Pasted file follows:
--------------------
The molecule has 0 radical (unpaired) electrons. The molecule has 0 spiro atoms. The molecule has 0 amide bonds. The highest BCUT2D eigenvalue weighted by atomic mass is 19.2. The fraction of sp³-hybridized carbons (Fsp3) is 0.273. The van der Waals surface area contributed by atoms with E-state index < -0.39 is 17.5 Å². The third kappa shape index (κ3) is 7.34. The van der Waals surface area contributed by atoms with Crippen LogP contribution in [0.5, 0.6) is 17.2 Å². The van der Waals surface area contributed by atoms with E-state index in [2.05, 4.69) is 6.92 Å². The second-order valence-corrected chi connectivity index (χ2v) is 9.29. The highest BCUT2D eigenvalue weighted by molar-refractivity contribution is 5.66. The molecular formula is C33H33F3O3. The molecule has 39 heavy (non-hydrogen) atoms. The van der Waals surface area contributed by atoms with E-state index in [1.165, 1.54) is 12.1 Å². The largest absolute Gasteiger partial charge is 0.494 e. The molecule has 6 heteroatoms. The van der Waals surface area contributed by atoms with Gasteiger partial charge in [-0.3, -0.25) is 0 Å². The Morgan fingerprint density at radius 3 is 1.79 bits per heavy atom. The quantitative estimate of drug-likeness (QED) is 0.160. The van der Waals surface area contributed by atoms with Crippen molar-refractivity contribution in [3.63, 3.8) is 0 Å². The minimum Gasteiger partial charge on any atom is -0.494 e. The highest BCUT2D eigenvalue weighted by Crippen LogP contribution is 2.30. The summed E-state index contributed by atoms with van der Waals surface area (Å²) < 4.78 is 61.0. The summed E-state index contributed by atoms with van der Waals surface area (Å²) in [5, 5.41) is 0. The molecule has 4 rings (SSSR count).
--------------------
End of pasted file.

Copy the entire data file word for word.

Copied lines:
The molecule has 0 radical (unpaired) electrons. The molecule has 0 spiro atoms. The molecule has 0 amide bonds. The highest BCUT2D eigenvalue weighted by atomic mass is 19.2. The fraction of sp³-hybridized carbons (Fsp3) is 0.273. The van der Waals surface area contributed by atoms with E-state index < -0.39 is 17.5 Å². The third kappa shape index (κ3) is 7.34. The van der Waals surface area contributed by atoms with Crippen LogP contribution in [0.5, 0.6) is 17.2 Å². The van der Waals surface area contributed by atoms with E-state index in [2.05, 4.69) is 6.92 Å². The second-order valence-corrected chi connectivity index (χ2v) is 9.29. The highest BCUT2D eigenvalue weighted by molar-refractivity contribution is 5.66. The molecular formula is C33H33F3O3. The molecule has 39 heavy (non-hydrogen) atoms. The van der Waals surface area contributed by atoms with E-state index in [1.165, 1.54) is 12.1 Å². The largest absolute Gasteiger partial charge is 0.494 e. The molecule has 6 heteroatoms. The van der Waals surface area contributed by atoms with Gasteiger partial charge in [-0.3, -0.25) is 0 Å². The Morgan fingerprint density at radius 3 is 1.79 bits per heavy atom. The quantitative estimate of drug-likeness (QED) is 0.160. The van der Waals surface area contributed by atoms with Crippen molar-refractivity contribution in [3.63, 3.8) is 0 Å². The minimum Gasteiger partial charge on any atom is -0.494 e. The highest BCUT2D eigenvalue weighted by Crippen LogP contribution is 2.30. The summed E-state index contributed by atoms with van der Waals surface area (Å²) < 4.78 is 61.0. The summed E-state index contributed by atoms with van der Waals surface area (Å²) in [5, 5.41) is 0. The molecule has 4 rings (SSSR count).